Ajmera’s path to law was evident in middle school, where she became involved in student government. “I wouldn’t have been able to tell you at the time that I was interested in case law and how it’s interpreted,” she says, “but in reality, that was really a big part of the conversations I would engage in back then.”
By that time, her family had moved to Baton Rouge so her father could teach at Louisiana State University. “Sujata’s very gregarious and interested in people—I think it’s her Louisiana roots,” says fellow immigration attorney Maggie Murphy, a mentor and former colleague at Jackson Lewis in Austin. “She’s also very academic in nature, and her parents are academics. Sujata wants to know the why behind the statement.”
At the University of Texas at Austin, where her brother, Sameer, was also a student, Ajmera majored in government and economics. She earned her degree in just three years, graduating in 2001.
Feeling too young to go directly to law school, she moved to Dallas and took advantage of Baker Botts’ program for graduates considering a legal career: “They do people a real service to expose them to the law. I was essentially a paralegal’s clerk for a year.”
At UT law school, she says, “I was really interested in race and sentencing issues and juvenile-justice issues.” She spent a summer clerking for the nonprofit Georgia Justice Project in Atlanta and imagined that she would find a job in the nonprofit world after graduation. The low-paying nature of those jobs, however, was at odds with the reality of her law school loans. When she heard about an opening for an associate at Tidwell Swaim, a small Dallas immigration firm, she decided to apply. “I’d never considered immigration law before, but that is my story,” she says. “That is why I’m here.”
Within a week of joining Tidwell Swaim, she was accompanying a client to an interview at a field office. Within a month, she was standing in front of a judge at her first master hearing. In five years, Ajmera had racked up enough court cases and federal filings to qualify to take the board certification exam.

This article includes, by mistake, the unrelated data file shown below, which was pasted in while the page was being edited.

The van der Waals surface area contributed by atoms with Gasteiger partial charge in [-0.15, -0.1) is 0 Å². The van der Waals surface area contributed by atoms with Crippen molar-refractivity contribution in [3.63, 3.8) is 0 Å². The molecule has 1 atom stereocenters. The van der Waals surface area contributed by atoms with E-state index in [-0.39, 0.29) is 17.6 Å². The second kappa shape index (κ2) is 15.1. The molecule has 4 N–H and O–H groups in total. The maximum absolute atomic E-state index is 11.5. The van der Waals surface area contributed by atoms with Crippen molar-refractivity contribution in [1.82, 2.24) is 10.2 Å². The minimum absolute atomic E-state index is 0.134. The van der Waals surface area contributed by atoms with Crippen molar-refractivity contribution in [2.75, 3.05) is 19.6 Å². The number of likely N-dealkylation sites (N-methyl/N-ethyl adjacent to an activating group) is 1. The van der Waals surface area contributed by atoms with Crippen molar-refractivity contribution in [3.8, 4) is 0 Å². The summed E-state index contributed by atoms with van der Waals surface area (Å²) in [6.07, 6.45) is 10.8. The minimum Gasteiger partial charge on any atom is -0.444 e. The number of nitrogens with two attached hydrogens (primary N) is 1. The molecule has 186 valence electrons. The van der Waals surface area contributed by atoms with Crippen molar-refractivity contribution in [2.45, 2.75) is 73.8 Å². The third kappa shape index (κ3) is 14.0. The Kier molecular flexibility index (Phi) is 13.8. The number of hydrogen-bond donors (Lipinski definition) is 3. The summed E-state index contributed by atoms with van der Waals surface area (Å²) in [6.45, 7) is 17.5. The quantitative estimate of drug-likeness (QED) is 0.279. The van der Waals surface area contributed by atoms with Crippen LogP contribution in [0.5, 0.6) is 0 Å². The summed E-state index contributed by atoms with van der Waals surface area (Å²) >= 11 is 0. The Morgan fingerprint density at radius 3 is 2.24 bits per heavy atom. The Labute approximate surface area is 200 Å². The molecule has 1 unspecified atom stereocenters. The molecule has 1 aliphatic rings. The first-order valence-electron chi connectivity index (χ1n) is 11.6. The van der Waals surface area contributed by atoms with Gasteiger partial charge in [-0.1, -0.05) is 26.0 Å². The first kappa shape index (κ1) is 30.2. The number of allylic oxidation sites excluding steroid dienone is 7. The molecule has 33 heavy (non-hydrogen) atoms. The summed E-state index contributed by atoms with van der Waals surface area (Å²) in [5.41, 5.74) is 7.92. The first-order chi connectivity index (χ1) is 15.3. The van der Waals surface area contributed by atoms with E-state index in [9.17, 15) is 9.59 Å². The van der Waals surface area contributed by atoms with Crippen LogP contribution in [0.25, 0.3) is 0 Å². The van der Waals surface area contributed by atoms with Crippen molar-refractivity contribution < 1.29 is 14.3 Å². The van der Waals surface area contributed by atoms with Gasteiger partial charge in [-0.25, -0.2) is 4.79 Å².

She was also introduced to the specialty visa cases that became her passion: helping athletes, including professional bull riders and hockey players, qualify for certification as aliens of extraordinary abilities. “You get to learn a lot about what people have accomplished. It’s very personal: You get to talk to your clients to really understand what they do,” says Ajmera.
One such case involved a professor conducting research into artificial intelligence to develop cutting-edge technology that could affect the way people interact with electronic devices. “How smart are these machines we surround ourselves with?” she asks. “How smart will they get? And how will they help us be better human beings? … Learning about the latest and greatest in so many different industries is why I love the EB-1A cases. Each one is different, complex and exceedingly interesting. They are the hardest cases you can do [in immigration] because they are so dense.”
By 2011, she was back in Austin working at Jackson Lewis, where she focused almost exclusively on the immigration needs of businesses, such as securing H-2B (temporary, non-agricultural) visas for workers in industries like hospitality, seafood and energy. Obtaining those types of visas is just as difficult as the EB-1A, but the difficulty with H-2B stems from the process and regulations. She might need to factor in the regulations and interactions of several federal agencies, and accommodate deadlines that don’t always sync up. “We’re just piecing all of these things together into one filing that is predictive of what every agency is going to do. They’re actually extremely difficult visas to get,” says Ajmera. “I hated this work at first, and sometimes I still do. But I’m good at it and I understand it.”